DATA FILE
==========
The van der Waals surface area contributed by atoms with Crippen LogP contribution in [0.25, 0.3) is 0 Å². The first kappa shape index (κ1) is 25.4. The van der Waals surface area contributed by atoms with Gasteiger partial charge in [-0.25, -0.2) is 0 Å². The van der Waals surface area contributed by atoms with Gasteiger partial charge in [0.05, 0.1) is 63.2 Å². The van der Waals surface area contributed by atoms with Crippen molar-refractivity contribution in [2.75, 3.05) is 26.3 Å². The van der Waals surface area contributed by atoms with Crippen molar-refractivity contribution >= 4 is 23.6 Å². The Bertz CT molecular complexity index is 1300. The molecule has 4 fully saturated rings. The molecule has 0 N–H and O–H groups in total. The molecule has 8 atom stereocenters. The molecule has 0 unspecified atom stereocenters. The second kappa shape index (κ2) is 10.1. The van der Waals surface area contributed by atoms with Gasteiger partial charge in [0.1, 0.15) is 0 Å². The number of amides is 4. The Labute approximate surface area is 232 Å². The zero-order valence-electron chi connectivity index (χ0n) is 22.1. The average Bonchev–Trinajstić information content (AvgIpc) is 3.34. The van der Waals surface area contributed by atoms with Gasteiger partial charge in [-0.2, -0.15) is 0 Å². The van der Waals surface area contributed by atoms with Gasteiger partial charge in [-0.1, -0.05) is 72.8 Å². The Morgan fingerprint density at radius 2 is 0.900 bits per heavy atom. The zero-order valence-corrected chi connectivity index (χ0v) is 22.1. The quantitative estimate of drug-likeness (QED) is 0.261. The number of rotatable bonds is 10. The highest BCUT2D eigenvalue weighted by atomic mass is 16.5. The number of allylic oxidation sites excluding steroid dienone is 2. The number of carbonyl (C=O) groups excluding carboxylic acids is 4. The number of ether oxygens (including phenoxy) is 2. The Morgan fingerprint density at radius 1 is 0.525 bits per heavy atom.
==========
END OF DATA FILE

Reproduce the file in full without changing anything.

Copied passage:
The van der Waals surface area contributed by atoms with Crippen LogP contribution in [0.25, 0.3) is 0 Å². The first kappa shape index (κ1) is 25.4. The van der Waals surface area contributed by atoms with Gasteiger partial charge in [-0.25, -0.2) is 0 Å². The van der Waals surface area contributed by atoms with Gasteiger partial charge in [0.05, 0.1) is 63.2 Å². The van der Waals surface area contributed by atoms with Crippen molar-refractivity contribution in [2.75, 3.05) is 26.3 Å². The van der Waals surface area contributed by atoms with Crippen molar-refractivity contribution >= 4 is 23.6 Å². The Bertz CT molecular complexity index is 1300. The molecule has 4 fully saturated rings. The molecule has 0 N–H and O–H groups in total. The molecule has 8 atom stereocenters. The molecule has 0 unspecified atom stereocenters. The second kappa shape index (κ2) is 10.1. The van der Waals surface area contributed by atoms with Gasteiger partial charge in [0.1, 0.15) is 0 Å². The number of amides is 4. The Labute approximate surface area is 232 Å². The zero-order valence-electron chi connectivity index (χ0n) is 22.1. The average Bonchev–Trinajstić information content (AvgIpc) is 3.34. The van der Waals surface area contributed by atoms with Gasteiger partial charge in [-0.2, -0.15) is 0 Å². The van der Waals surface area contributed by atoms with Gasteiger partial charge in [-0.1, -0.05) is 72.8 Å². The Morgan fingerprint density at radius 2 is 0.900 bits per heavy atom. The zero-order valence-corrected chi connectivity index (χ0v) is 22.1. The quantitative estimate of drug-likeness (QED) is 0.261. The number of rotatable bonds is 10. The highest BCUT2D eigenvalue weighted by atomic mass is 16.5. The number of allylic oxidation sites excluding steroid dienone is 2. The number of carbonyl (C=O) groups excluding carboxylic acids is 4. The number of ether oxygens (including phenoxy) is 2. The Morgan fingerprint density at radius 1 is 0.525 bits per heavy atom.